Primaries are elections to select candidates to run for public office. It functions as a preliminary election whereby voters decide their party’s candidates. Normally we associate them with the US elections where Obama is battling out against Hillary Clinton. Primaries happen though also on a local, regional and national level. I think of the I have been involved in the campaign teams of both primaries as well as leadership elections and have a track record in both winning and losing. I was party of a couple of winning and losing teams and would love to share my thoughts.

Primaries are different 

What makes primaries so special is that members of a political party get to decide on the outcome. Because of the strong role of party-members, a lot depends on intra-party power dynamics and relationships. They are normally also less combative (Trump and to a less extent Boris Johnson being the obvious exception to the rule). I am always surprised by the low turnout percentages in primaries. When Marietje Schaake battled it out against Sophie in t Veld, roughly 20% of the total members of D66 voted. Primaries can build momentum for a party or a candidate on route to the general elections. In the Netherlands the battle between Omtzigt vs. Jong is one of the most televised primaries in the history of Dutch politics. However, they can also be deeply divisive.

What does it take to win? 

Someone who is a well-known figure with a (positive) track record obviously has the upper hand from the start, unless the party is in a bad spot where the members are demanding change from the status quo. Rebecca Long-Bailey lost out to Keir Starmer because people wanted to move away from the era of Jeremy Corbyn-era. In general, I think that members tend to vote conservative (vote for the devil they know). A fresh face really needs to work twice as hard though or make a big impact from the beginning.  What members also keep in their back of mind is how the candidates compare to candidates from other political parties. Bernie Sanders was in a league of his own, but to a small extent people were also calculating that he was better matched up against Trump than Hillary Clinton.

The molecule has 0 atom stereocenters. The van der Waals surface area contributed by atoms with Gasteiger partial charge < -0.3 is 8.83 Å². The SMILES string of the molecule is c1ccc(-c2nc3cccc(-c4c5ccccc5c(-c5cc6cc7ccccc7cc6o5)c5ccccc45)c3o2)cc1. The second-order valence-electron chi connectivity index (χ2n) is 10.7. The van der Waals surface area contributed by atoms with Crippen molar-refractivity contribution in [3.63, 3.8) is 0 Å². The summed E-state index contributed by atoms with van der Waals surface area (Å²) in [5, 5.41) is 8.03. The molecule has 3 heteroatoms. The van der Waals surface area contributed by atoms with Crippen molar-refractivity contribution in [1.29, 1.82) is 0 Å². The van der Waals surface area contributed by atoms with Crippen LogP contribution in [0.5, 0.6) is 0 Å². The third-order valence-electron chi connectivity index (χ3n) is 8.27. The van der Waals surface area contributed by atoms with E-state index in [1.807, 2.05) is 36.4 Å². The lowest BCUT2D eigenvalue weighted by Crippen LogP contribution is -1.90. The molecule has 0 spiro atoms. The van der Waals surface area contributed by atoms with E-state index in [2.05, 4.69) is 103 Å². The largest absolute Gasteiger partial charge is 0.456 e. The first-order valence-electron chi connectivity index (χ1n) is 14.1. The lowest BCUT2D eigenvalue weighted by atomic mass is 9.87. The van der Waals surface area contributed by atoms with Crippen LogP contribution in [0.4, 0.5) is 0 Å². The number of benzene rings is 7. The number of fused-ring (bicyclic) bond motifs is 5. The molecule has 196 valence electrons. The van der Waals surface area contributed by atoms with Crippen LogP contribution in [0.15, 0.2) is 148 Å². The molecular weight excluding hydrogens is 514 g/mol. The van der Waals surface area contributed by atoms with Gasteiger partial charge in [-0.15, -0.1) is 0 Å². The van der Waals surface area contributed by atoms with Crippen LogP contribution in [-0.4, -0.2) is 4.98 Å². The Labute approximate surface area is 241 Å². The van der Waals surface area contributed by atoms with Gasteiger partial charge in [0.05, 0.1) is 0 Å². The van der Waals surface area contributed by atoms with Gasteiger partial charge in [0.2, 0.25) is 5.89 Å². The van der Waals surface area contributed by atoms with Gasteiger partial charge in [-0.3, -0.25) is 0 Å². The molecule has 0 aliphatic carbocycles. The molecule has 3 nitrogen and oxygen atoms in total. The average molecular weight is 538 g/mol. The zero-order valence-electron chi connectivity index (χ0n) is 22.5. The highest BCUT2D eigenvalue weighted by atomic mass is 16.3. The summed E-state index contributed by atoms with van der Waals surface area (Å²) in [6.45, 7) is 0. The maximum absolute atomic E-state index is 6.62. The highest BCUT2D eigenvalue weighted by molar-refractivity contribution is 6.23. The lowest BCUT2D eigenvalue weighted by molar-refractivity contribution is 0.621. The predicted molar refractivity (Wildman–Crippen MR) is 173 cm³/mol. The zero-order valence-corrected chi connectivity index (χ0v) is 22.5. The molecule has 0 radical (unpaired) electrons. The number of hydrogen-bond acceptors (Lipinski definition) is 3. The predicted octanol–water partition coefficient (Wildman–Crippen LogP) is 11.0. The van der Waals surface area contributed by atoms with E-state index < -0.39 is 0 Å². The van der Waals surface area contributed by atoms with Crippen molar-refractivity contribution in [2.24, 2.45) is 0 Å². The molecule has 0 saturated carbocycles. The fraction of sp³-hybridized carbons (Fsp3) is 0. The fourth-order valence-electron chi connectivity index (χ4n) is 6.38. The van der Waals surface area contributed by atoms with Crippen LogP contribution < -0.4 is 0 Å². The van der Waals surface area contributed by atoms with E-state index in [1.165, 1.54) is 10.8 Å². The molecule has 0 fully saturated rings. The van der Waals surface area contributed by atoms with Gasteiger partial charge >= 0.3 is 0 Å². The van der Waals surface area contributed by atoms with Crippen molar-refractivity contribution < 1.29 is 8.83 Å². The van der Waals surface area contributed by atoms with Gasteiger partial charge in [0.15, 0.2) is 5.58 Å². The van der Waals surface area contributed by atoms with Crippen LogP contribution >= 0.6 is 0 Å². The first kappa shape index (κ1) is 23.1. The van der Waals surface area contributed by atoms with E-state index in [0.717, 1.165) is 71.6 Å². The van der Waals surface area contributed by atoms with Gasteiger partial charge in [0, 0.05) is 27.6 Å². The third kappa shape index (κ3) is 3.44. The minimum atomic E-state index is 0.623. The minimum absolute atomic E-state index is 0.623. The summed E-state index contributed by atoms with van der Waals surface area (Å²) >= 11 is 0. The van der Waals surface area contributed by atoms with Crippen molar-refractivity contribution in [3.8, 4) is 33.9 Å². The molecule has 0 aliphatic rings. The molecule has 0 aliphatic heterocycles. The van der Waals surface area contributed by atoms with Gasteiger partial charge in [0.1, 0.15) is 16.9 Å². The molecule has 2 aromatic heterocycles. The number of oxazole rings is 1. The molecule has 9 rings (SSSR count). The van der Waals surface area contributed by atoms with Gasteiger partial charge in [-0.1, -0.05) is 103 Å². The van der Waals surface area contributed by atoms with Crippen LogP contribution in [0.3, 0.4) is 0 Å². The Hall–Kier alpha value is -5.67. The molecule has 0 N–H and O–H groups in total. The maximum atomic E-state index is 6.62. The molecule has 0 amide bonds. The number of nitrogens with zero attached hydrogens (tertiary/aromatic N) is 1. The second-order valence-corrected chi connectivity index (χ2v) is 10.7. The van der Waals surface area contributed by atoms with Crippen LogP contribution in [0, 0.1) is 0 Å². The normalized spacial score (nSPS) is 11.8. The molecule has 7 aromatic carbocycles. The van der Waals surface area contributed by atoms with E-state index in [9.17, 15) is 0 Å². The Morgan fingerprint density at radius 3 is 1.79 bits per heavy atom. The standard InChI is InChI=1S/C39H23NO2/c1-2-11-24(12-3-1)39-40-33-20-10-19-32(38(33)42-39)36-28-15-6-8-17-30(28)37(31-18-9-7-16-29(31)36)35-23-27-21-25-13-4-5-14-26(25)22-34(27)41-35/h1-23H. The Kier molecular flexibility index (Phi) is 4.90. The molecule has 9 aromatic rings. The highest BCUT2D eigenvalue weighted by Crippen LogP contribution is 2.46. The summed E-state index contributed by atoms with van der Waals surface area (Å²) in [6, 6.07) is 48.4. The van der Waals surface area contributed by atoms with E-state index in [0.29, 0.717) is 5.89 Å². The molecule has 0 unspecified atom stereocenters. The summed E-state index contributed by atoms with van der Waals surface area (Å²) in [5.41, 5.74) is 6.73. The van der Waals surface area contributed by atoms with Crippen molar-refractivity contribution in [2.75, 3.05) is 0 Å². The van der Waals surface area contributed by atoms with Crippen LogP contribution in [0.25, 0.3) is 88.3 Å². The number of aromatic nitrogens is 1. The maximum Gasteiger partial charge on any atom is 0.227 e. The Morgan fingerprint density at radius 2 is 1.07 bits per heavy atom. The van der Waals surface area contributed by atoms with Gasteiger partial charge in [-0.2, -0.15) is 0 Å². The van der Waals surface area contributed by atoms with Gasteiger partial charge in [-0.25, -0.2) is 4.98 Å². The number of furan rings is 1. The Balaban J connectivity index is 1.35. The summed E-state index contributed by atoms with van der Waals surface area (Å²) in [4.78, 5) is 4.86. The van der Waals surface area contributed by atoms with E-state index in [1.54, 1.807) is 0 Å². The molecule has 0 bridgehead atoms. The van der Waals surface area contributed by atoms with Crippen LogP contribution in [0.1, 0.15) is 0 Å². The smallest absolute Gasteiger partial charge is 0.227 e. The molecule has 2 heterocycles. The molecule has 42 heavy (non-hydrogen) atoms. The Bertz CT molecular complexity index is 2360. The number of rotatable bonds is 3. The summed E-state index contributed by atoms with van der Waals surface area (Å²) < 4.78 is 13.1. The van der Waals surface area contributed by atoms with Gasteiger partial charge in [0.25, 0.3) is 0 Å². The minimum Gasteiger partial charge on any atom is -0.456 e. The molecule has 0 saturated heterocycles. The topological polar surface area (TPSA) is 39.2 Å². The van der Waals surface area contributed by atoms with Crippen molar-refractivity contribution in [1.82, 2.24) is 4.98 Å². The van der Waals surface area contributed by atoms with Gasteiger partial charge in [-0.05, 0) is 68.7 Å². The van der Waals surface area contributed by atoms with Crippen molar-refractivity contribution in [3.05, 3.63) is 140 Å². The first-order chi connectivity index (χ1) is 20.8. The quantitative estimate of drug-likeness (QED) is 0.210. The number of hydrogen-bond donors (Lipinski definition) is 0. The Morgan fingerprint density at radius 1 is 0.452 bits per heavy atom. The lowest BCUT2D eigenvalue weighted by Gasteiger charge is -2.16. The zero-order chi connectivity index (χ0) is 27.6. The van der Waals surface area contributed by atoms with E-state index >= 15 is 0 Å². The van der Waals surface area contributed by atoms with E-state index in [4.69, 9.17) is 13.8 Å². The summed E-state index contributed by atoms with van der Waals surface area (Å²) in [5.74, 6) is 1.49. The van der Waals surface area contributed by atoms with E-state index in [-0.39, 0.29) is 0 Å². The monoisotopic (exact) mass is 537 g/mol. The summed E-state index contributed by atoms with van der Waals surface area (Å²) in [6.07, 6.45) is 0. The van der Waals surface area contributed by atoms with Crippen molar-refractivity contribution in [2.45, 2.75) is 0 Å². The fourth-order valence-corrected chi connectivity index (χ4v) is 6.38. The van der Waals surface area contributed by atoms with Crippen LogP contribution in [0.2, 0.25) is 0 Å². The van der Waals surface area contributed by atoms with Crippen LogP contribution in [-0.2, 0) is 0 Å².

People want a sledgehammer to win an election. Challengers can only win by gaining momentum and for that to happen both time and timing are essential. You need to start early but not so early that your flame dies out. Macron’s first run for president was an incredible accomplishment  where he was able to gain the perfect momentum; In less than a year he was able to go from an outsider to a sweeping victory. He was criticised for starting his re-election ultra late. Starting early is always a good strategy, because you get the chance to develop meaningful connections with fellow members. When election time hits; you are “that guy who is friendly just because he is running as a candidate”.  In local primaries or even national, a lot depends on whether you can mobilize people to vote for you. In my experience, people tend to be a bit sloppy and forget to vote even when they promised you they would. Even the people most close to you! Often I begin with making an excel file of people that need to be called and mobilized and nag them until I know they have voted. 

Young people and people with time 

If I need to single out a winning strategy it is to have a team of enthusiasts who are competent and talented. However more importantly surround yourself with people that have the time to join you on the campaign trail. I have witnessed a lot of people volunteering in the beginning only to be pressed for time. I hate to say it, but young people and students are a natural fit over people with careers and bussy lifes. In practice this means that it is not a bad strategy to seek out people who have more time on their hands. Gaining traction with party bigshots is also good, however I have also seen it backfire when a majority of the people want change. Finally, the thing that tips a primary into your favour is the air of winning. If people believe you are winning they will be more inclined to vote for you. It becomes a self-fulfilling prophecy. Especially with primaries that are not so anonymous as general elections, people want to be associated with the winner. And as a bonus tip; don’t pay too much attention to twitter or social media; Algorithms create inter-party echo chambers and visibility on social media is the worst indicator to see who is winning in primaries.